At Your Service: Sept. 9, 2009

His smile is of the contagious variety; the accompanying twinkle in his eyes gives you the sense, that for just this moment, the world is populated by only you two. She seems to be clairvoyant; before you ask she is handing you what you wanted from behind the counter. He’s only six, but he can tell passersby how to get from his house to the local tourist venue. It may sound like an excerpt from the latest television reality series, but it’s what I found on an impromptu Catskill Mountain tour this holiday weekend.
Some friends wanted to see some parts of the area that they had never visited. As the tenured full-time resident, I took on the role of tour guide for our little adventure. There were some pleasant surprises in store for us all.
From the passenger seat, I was afforded views I had not appreciated before. I spotted a few new-to-me barns, saw houses newly erected on once vacant lands and mostly saw the old familiar places with a fresh eye. When you consider the vistas as a context for life in these mountains, it makes perfect sense that people would be friendly and carefree. The reality is that life is very hard for most people here and is made more difficult by tough economic conditions around the world. It is a testament to the prevailing local spirit that difficulty seems to have pushed people to be more compassionate to their neighbors, those they know and those they don’t.
The above-mentioned gentleman took the time to chat and shook hands as we departed with cheese and eggs from his farm stand. At the same time, I couldn’t help but notice another sign of the times – the tin can for money has been replaced by a slotted lock box at most unmanned farm stands and fewer were unattended. People may have warmed up, but they haven’t gone stupid.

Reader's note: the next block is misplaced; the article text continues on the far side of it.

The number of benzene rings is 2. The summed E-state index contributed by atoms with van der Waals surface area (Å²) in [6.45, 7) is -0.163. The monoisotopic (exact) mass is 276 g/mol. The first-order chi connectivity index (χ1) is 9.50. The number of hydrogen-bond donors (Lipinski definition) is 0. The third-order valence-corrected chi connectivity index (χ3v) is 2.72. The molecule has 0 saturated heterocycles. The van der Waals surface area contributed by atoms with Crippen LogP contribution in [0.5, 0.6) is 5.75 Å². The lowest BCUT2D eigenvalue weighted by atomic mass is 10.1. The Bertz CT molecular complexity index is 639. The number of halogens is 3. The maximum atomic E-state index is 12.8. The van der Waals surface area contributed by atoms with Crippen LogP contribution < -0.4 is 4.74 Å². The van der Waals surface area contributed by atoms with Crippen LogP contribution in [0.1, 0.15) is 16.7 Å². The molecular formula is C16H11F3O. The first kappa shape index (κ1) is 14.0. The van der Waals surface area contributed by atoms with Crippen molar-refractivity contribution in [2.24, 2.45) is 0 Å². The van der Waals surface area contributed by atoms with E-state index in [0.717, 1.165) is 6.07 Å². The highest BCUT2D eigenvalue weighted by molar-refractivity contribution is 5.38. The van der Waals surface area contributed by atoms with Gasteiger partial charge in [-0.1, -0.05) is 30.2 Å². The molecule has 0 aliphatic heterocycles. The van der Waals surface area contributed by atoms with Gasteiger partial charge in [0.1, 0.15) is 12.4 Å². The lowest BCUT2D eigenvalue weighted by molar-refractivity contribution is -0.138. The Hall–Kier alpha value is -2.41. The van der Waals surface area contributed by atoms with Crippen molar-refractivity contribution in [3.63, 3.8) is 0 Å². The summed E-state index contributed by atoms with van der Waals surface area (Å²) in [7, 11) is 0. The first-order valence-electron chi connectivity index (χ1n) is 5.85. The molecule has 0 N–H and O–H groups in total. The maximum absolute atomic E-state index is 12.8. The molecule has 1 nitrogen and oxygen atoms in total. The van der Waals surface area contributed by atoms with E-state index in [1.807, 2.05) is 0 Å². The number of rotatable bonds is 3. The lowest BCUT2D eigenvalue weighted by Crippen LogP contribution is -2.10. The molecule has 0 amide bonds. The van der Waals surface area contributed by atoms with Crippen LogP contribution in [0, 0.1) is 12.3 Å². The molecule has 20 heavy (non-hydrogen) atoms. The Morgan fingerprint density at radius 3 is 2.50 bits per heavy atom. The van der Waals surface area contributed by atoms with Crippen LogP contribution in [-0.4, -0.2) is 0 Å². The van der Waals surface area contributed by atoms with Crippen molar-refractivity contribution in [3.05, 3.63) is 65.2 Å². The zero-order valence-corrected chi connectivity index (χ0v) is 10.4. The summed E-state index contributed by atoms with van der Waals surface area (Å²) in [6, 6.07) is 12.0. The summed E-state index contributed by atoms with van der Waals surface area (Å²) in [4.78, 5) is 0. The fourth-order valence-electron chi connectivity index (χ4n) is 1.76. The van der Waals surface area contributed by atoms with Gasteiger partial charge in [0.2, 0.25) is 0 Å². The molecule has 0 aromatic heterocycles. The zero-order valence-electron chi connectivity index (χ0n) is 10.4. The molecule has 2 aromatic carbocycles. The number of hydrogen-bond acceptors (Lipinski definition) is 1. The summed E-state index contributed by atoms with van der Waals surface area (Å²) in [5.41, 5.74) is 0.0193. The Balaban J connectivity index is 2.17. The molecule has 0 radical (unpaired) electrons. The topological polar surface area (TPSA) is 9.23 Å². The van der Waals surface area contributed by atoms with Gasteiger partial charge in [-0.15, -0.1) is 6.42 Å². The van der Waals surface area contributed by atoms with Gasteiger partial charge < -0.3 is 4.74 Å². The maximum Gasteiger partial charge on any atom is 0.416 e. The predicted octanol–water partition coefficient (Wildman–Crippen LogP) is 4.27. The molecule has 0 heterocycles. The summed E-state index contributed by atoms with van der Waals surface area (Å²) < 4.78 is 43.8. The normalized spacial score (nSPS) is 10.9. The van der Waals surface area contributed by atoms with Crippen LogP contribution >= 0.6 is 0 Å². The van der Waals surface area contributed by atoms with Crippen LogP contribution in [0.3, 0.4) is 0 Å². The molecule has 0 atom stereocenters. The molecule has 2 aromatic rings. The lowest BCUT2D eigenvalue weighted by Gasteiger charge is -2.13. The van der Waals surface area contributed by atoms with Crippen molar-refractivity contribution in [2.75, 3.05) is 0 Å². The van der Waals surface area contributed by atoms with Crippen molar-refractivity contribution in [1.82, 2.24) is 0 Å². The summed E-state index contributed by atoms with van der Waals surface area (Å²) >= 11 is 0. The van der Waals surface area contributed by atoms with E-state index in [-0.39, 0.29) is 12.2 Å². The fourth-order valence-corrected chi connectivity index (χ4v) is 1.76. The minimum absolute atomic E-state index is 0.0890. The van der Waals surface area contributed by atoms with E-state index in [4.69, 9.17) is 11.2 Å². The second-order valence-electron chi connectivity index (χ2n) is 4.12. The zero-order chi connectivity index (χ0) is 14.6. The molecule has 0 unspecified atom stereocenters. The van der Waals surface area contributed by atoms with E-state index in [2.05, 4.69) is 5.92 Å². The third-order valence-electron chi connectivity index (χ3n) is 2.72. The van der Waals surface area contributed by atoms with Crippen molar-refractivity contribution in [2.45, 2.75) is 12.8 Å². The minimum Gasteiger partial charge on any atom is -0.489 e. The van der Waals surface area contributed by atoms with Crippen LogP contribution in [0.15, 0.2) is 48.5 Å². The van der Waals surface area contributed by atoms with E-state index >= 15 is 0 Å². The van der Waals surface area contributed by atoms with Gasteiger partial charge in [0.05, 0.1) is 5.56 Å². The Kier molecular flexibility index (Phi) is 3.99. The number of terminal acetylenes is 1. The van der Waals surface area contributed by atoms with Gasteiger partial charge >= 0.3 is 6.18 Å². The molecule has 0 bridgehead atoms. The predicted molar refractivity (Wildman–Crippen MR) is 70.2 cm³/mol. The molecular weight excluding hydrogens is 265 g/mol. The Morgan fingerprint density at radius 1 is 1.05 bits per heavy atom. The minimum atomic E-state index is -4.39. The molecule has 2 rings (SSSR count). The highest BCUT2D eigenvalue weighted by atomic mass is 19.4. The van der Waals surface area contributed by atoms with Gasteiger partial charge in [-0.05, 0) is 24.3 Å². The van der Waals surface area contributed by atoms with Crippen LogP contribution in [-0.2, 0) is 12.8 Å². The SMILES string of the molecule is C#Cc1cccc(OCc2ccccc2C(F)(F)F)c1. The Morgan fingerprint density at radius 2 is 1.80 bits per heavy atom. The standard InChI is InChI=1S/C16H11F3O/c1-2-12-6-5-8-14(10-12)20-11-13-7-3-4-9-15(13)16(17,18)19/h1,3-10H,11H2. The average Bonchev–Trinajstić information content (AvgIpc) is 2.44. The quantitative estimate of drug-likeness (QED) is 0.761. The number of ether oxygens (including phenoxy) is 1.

Shopkeepers were genuinely grateful for purchases that were smaller than they might have been in previous years. With fewer customers, there was more attention to spread around; idle chitchat led to real conversation. One friend purchased an item more expensive than his budget; an understanding of its origins and how it was made by a local artisan increased its value. It seemed that those on both sides of the transaction were satisfied with the purchase.
When a familiar route abruptly ended with a detour sign, our meanderings took us to a multi-family yard sale. The young green-eyed purveyor of the freshest lemonade I have ever enjoyed seems destined for a political career. He gave us a history lesson on his family farm, highlighting the livestock he had raised, and then directed us toward local venues that might be of interest to travelers. His favorite event is ice cutting at Hanford Mills; he encouraged us to return for the winter festival and told us exactly how to get there.
The trip was a full-fledged reminder that this is one of the most beautiful parts of the country and that despite, or perhaps even because of hard times, the people some of the wealthiest.